The switch panels I described are going to be wall mounted. I see not I did not mention that in my original post. They are going to be about the same size as a standard single gang wall switch plate. I am going to fab these most likely out of wood. Switches are momentary "tact" switches. Not looking to have another "remote" laying around. There are many smartphone apps I could use and I may incorporate that into this also but that isn't the focus at this time.
Using an 8 way relay board won't work because not all lights are separate circuits. That would require a lot of rewiring and tearing up ceilings and walls. Most of the lights are only 2 circuits. I want separate control over about 8 of them.
As for using many ESP-01's, why not? I can put it, a power regulator, the mosfet relay and whatever else is necessary on a very small circuit board for less than the cost of the single wifi relay mentioned. It would also fit in the light fixture too. The songle relay mentioned will not fit into the fixture. Plus I already have all the components to do it.
The reasons I like the mosfet relay is it only takes a brief ground to toggle it. Its a logic level trigger so it can be connected direct to the GPIO. It would require the exact same software command to turn on or off. Plus I can also use a manual switch on the light to do the same thing. Plus the added benefit is I already have them. This is why I would like to use the second GPIO on the -01 module to signal the LEDs on the switch panels to toggle on and off with the relay.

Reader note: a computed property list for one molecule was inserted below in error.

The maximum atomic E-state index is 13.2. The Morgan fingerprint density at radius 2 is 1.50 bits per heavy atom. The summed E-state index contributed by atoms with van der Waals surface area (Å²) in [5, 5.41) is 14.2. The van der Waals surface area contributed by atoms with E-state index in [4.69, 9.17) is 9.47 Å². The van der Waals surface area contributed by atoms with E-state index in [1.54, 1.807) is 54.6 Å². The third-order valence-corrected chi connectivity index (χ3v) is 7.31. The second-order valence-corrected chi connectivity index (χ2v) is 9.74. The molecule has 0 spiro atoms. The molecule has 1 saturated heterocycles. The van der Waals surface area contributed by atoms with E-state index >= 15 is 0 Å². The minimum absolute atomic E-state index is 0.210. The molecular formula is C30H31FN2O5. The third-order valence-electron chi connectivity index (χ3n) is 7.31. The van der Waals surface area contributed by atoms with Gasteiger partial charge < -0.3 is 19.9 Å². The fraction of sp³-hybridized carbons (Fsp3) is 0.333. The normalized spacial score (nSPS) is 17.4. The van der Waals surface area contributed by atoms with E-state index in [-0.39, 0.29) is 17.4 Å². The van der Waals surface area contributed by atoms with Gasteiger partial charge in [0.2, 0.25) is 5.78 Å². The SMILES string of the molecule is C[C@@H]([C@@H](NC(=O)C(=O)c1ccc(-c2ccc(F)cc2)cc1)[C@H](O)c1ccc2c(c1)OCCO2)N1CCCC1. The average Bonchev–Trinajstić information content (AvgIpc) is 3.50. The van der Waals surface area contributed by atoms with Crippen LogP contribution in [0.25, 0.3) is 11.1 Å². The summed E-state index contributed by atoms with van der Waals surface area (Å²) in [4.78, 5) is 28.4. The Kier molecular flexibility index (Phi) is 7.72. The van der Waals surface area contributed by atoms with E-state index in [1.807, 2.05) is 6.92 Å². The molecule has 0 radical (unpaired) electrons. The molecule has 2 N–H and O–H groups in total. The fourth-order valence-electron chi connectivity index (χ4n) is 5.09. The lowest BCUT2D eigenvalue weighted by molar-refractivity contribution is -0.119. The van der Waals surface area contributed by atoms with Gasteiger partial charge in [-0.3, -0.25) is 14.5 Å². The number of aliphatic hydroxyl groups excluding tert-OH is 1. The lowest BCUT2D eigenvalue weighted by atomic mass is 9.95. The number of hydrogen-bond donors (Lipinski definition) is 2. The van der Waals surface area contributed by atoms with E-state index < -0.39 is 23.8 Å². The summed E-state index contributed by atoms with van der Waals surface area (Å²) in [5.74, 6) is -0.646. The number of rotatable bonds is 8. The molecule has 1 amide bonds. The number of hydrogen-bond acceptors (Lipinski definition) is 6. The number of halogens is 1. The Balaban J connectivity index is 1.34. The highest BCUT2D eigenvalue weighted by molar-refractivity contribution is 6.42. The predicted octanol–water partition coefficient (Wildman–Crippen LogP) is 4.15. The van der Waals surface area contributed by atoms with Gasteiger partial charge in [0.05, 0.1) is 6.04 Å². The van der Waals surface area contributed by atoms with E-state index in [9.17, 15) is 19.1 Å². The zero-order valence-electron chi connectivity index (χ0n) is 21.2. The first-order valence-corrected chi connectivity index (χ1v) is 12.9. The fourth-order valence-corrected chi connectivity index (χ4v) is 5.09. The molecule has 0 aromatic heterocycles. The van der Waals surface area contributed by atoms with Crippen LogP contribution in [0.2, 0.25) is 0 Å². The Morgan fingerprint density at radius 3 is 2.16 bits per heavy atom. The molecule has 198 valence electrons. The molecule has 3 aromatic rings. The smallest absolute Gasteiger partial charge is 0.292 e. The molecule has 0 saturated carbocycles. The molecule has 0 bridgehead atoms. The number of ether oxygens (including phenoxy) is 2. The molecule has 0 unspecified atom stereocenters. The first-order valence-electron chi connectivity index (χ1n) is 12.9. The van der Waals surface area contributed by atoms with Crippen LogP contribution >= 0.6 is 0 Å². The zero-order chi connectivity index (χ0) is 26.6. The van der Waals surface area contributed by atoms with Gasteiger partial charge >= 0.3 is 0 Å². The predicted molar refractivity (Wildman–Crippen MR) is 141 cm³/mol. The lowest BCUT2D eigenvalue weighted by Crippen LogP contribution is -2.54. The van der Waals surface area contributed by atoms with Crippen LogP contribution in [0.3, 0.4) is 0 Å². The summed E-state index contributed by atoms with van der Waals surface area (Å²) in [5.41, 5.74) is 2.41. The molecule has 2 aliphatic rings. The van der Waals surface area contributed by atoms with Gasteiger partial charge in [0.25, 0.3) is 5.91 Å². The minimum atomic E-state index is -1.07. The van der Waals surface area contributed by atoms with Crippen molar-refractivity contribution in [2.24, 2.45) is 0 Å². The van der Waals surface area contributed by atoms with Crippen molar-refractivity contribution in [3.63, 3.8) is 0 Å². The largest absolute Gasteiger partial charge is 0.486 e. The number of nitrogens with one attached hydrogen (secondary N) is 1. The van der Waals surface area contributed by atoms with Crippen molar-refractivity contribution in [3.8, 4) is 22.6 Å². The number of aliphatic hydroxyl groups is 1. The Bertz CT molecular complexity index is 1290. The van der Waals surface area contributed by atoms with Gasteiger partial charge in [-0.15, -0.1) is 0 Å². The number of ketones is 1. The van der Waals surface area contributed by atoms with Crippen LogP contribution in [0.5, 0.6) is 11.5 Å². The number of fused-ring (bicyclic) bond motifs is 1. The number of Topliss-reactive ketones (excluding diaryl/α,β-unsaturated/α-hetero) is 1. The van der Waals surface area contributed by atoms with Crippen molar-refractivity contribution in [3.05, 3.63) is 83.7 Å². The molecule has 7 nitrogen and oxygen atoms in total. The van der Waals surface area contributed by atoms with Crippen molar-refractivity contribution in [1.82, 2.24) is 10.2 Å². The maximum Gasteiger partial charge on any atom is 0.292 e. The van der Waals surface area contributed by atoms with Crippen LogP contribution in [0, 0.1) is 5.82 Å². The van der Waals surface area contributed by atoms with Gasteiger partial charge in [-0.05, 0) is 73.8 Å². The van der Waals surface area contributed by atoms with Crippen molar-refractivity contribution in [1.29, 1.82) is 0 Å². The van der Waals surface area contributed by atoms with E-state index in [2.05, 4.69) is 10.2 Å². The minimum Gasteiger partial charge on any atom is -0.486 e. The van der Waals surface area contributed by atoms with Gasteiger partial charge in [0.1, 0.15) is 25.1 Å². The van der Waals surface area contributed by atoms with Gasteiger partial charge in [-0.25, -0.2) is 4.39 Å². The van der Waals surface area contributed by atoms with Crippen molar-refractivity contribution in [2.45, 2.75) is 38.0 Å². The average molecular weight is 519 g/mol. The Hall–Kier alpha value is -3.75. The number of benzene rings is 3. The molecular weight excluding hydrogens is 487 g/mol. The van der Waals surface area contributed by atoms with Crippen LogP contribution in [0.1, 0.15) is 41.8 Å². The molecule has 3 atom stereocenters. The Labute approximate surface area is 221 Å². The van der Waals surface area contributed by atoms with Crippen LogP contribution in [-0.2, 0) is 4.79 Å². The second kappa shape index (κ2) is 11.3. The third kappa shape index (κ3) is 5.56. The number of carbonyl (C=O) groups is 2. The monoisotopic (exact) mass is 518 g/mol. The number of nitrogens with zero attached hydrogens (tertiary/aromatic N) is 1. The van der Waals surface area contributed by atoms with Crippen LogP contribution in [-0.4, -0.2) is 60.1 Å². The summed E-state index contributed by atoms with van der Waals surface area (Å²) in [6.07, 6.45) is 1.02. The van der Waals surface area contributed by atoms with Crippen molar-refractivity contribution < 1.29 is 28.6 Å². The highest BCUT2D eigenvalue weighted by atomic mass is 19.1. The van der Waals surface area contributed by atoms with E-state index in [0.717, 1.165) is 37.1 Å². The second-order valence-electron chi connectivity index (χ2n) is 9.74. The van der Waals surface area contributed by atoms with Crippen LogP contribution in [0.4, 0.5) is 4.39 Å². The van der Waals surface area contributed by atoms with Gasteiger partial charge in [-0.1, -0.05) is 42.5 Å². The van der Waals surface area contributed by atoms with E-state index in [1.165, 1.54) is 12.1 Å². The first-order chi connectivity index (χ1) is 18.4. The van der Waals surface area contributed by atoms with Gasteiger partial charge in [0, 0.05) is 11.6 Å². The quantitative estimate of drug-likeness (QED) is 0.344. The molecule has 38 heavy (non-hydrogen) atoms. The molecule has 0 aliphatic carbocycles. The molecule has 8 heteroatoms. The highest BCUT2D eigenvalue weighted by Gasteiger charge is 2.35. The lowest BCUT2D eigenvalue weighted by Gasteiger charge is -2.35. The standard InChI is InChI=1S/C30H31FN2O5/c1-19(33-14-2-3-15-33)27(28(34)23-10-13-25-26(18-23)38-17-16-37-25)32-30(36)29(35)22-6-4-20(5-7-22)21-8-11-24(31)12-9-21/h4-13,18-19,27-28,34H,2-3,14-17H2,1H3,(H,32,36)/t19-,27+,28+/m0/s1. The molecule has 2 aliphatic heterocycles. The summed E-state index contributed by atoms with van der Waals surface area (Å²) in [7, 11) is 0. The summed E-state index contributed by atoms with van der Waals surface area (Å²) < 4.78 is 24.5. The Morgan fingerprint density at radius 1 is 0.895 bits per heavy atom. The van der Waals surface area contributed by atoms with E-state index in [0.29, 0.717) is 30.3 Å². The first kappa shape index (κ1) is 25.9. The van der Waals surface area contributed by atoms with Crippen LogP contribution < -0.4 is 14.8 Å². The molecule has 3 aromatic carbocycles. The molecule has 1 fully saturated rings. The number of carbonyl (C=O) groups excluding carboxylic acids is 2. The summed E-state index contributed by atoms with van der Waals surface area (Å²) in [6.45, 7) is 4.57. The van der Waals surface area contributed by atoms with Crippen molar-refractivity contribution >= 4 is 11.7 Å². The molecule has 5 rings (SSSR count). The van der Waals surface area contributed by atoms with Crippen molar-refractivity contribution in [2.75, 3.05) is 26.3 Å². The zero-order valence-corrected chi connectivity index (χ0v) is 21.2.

So we have 2 NodeMcu's and a fist full of ESP-01's. Button press on NodeMcu sends the same signal command each time to the appropriate -01 module. Hopefully the relay triggers and then the -01 module senses the change on the other GPIO and sends command to NodeMcu (both) to update the indicator LED next to the button pressed. In this way the LEDs will get updated on the switch panels even if light is switched on manually at the light itself.
Now that I'm thinking about it, seems like it would also be nice to have an "all" button too. One press triggers all on or off.
On the hardware side of the GPIO it may require pull up and or down resistors. Probably "up" on the trigger because ground signal triggers. On the sense side I guess pull "down". I can run the 12v signal through a regulator to 3.3v to trigger the GPIO. It seems to me I read somewhere that the modules have internal pull up/down resistors?
Hope this helps. I still have that beer n pizza $$ for any help on the code. Thanks.